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Red Sea Fishes Recently Found in the Mediterranean

Adam Ben-Tuvia
Copeia
Vol. 1966, No. 2 (Jun. 21, 1966), pp. 254-275
DOI: 10.2307/1441133
Stable URL: http://www.jstor.org/stable/1441133
Page Count: 22
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Red Sea Fishes Recently Found in the Mediterranean
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Abstract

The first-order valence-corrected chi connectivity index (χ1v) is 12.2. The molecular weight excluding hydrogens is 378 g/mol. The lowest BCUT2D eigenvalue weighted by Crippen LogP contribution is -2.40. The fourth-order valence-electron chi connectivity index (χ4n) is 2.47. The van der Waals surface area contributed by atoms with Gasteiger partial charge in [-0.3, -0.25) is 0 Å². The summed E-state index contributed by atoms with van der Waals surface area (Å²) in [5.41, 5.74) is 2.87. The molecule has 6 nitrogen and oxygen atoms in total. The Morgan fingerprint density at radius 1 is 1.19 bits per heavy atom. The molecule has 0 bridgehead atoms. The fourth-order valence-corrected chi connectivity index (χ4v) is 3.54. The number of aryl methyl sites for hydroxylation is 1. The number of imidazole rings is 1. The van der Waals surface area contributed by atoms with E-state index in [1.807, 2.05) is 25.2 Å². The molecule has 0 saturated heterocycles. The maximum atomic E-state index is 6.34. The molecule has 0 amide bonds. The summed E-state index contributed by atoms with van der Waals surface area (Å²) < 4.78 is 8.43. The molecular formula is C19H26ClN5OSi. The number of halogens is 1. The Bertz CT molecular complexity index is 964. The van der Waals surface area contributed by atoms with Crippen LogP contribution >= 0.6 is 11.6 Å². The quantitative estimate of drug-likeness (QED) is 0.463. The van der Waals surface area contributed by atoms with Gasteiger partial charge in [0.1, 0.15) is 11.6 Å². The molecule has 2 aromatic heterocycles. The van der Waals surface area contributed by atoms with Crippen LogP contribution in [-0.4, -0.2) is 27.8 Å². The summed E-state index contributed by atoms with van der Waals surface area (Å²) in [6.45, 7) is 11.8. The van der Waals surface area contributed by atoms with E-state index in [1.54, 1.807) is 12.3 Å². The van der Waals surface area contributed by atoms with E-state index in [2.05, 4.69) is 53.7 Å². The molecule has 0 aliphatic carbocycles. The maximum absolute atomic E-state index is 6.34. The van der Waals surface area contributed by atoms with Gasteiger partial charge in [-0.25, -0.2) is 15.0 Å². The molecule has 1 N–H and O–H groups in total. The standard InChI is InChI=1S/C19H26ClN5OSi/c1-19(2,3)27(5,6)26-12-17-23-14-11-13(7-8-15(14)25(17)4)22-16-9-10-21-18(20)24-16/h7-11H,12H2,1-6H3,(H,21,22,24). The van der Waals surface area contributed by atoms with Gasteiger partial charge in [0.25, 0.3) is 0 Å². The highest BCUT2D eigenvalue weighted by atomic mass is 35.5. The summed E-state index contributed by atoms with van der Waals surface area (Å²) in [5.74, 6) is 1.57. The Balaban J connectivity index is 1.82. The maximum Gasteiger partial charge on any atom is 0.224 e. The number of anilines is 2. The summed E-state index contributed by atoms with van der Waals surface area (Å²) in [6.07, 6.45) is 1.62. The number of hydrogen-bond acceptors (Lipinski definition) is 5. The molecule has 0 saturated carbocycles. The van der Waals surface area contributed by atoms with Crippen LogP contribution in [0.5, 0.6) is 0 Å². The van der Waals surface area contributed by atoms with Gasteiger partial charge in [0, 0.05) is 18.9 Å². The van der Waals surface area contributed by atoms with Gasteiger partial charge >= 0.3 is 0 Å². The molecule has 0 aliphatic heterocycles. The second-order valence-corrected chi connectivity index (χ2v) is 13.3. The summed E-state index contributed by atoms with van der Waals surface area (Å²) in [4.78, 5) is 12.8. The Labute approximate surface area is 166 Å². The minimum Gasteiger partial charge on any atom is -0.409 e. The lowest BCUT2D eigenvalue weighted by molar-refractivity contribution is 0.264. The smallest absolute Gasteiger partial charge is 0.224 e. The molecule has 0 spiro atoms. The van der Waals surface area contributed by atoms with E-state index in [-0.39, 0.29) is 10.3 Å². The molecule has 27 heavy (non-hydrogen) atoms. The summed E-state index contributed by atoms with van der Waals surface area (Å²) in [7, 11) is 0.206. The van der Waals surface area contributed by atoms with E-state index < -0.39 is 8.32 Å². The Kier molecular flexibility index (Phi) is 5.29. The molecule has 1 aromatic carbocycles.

At least 24 species of fishes have passed from the Red Sea to the Mediterranean Sea since the Suez Canal was opened in 1869. Records of another 26 species collected in the Mediterranean and alleged to be of Red Sea origin are shown to be based on misidentification or probable errors in determining the source of material. There are no reliable records of Mediterranean species penetrating into the Red Sea. Nearly all of the 24 species are confined to shallow coastal waters and have migrated mostly northward along the Asiatic coast. One is known from the Mediterranean coast of Egypt only, nine are not recorded farther north than Israel, 13 are known as far as the Anatolian coast of Turkey, and seven have reached the Aegean Sea. The extremes in westward migration so far recorded are Parexocoetus mento from the Gulf of Sidra and Leiognathus klunzingeri from the neighborhood of Lampedusa. Several Red Sea species were observed in the Mediterranean for the first time within the last 10 years. The decrease in salinity of the Bitter Lakes, which are part of the Suez Canal, may have facilitated recent immigration. While Red Sea species constitute only 9% of the fish fauna of the Mediterranean coast of Israel, their ecological importance is fairly great since 18 species are among the more common in this area, and nine are commercially exploited.

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